Duino Elegies The First Elegy

Who, if I cried out, would hear me among the angels'
hierarchies? and even if one of them suddenly
pressed me against his heart, I would perish
in the embrace of his stronger existence.
For beauty is nothing but the beginning of terror
which we are barely able to endure and are awed
because it serenely disdains to annihilate us.
Each single angel is terrifying.
And so I force myself, swallow and hold back
the surging call of my dark sobbing.
Oh, to whom can we turn for help?
Not angels, not humans;


The Cotter's Saturday Night

Inscribed to Robert Aiken, Esq.

Let not Ambition mock their useful toil,
Their homely joys and destiny obscure;
Nor Grandeur hear with a disdainful smile,
The short and simple annals of the poor.
(Gray, "Elegy Written in a Country Churchyard")

My lov'd, my honour'd, much respected friend!
No mercenary bard his homage pays;
With honest pride, I scorn each selfish end:
My dearest meed a friend's esteem and praise.
To you I sing, in simple Scottish lays,
The lowly train in life's sequester'd scene;


Ch 01 Manner of Kings Story 32

An impostor arranged his hair in a peculiar fashion, pretended to be a descendant of A'li and entered the town with a caravan from the Hejaz, saying that he had just arrived from a pilgrimage. He also presented an elegy to the king, alleging that he had himself composed it. One of the king’s courtiers, who had that year returned from a journey, said: "I have seen him at Bosrah on the Azhah festival, then how can he be a Haji?" Another said: "His father was a Christian at Melitah. How can he be a descendant of A'li?


Bon Voyage - And Vice Versa

Propertius: Elegy VIII, Part 1

"Tune igitur demens nec te mea cura moratur?---"


O Cynthia, hast thou lost thy mind?
Have I no claim on thine affection?
Dost love the chill Illyrian wind
With something passing predilection?
And is thy friend--whoe'er he be--
The kind to take the place of me?

Ah, canst thou bear the surging deep?
Canst thou endure the hard ship's-mattress?
For scant will be thy hours of sleep
From Staten Island to Cape Hatt'ras;
And won't thy fairy feet be froze


An Imperial Elegy

Not one corner of a foreign field
But a span as wide as Europe;
An appearance of a titan's grave,
And the length thereof a thousand miles,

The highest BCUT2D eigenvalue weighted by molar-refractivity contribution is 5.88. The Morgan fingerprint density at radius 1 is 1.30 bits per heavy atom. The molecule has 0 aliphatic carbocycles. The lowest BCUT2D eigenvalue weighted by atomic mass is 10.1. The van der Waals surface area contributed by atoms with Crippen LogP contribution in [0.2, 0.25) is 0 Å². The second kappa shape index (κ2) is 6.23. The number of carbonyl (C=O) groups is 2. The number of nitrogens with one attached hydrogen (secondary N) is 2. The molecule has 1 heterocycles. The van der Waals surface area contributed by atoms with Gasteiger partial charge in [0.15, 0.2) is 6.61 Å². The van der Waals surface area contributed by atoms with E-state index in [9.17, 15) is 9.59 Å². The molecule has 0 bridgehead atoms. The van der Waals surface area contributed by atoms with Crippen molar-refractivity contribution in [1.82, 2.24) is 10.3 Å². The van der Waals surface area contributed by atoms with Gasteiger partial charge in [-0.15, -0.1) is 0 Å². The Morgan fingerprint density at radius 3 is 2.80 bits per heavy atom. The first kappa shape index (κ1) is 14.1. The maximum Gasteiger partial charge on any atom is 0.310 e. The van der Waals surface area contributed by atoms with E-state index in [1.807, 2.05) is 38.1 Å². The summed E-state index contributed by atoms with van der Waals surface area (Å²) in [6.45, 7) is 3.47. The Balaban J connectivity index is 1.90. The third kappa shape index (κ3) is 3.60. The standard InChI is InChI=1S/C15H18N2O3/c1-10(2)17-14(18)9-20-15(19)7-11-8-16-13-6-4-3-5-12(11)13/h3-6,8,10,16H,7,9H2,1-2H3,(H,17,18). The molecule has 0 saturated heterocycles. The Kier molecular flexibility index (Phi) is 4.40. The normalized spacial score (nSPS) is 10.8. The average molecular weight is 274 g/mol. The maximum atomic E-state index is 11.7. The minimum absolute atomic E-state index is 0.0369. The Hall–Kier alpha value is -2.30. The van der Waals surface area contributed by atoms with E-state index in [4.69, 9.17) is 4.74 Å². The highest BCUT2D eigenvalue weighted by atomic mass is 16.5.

It crossed all Europe like a mystic road,
Or as the Spirits' Pathway lieth on the night.
And I heard a voice crying
This is the Path of Glory.


An Elegy, To an Old Beauty

In vain, poor Nymph, to please our youthful sight
You sleep in cream and frontlets all the night,
Your face with patches soil, with paint repair,
Dress with gay gowns, and shade with foreign hair.
If truth in spight of manners must be told,
Why, really fifty-five is something old.

Once you were young; or one, whose life's so long
She might have born my mother, tells me wrong.
And once (since Envy's dead before you die,)
The women own, you play'd a sparkling eye,
Taught the light foot a modish little trip,


An Elegy on the Death of Montgomery Tappen

An elegy on the death of MONTGOMERY TAPPEN who dies at Poughkeepsie on the 20th of Nov. 1784 in the ninth year of his age.


The sweetest, gentlest, of the youthful train,
Here lies his clay cold upon the sable bier!
He scarce had started on life's varied plain,
For dreary death arrested his career.

His cheek might vie with the expanded rose,
And Genius sparkled in his azure eyes!
A victim so unblemish'd Heaven chose,
And bore the beauteous lambkin to the skies.

Adieu thou loveliest child! Adieu adieu!


An Elegy on the Death of Kenneth Patchen

A poet is born
A poet dies
And all that lies between
is us
and the world

And the world lies about it
making as if it had got his message
even though it is poetry
but most of the world wishing
it could just forget about him
and his awful strange prophecies


Along with all the other strange things
he said about the world
which were all too true
and which made them fear him
more than they loved him
though he spoke much of love

Along with all the alarms he sounded


An Elegy On The Death Of A Mad Dog

Good people all, of every sort,
Give ear unto my song;
And if you find it wondrous short,
It cannot hold you long.

In Islington there was a man
Of whom the world might say,
That still a godly race he ran—
Whene'er he went to pray.

A kind and gentle heart he had,
To comfort friends and foes;
The naked every day he clad—
When he put on his clothes.

And in that town a dog was found,
As many dogs there be,
Both mongrel, puppy, whelp, and hound,
And curs of low degree.


An Elegy on Mrs. Thompson

Unhappy fair, by fatal love betray'd!
Must then thy beauties thus untimely fade!
And all thy blooming, soft, inspiring charms,
Become a prey to Death's destructive arms!
Though short thy day, and transient like the wind,
How far more blest than those yet left behind!
Safe in the grave thy griefs with thee remain;
And life's tempestuous billows break in vain.
Ye tender nymphs in lawless pastimes gay,
Who heedless down the paths of pleasures stray;
Though long secure, with blissful joys elate,


Pages

Subscribe to RSS - elegy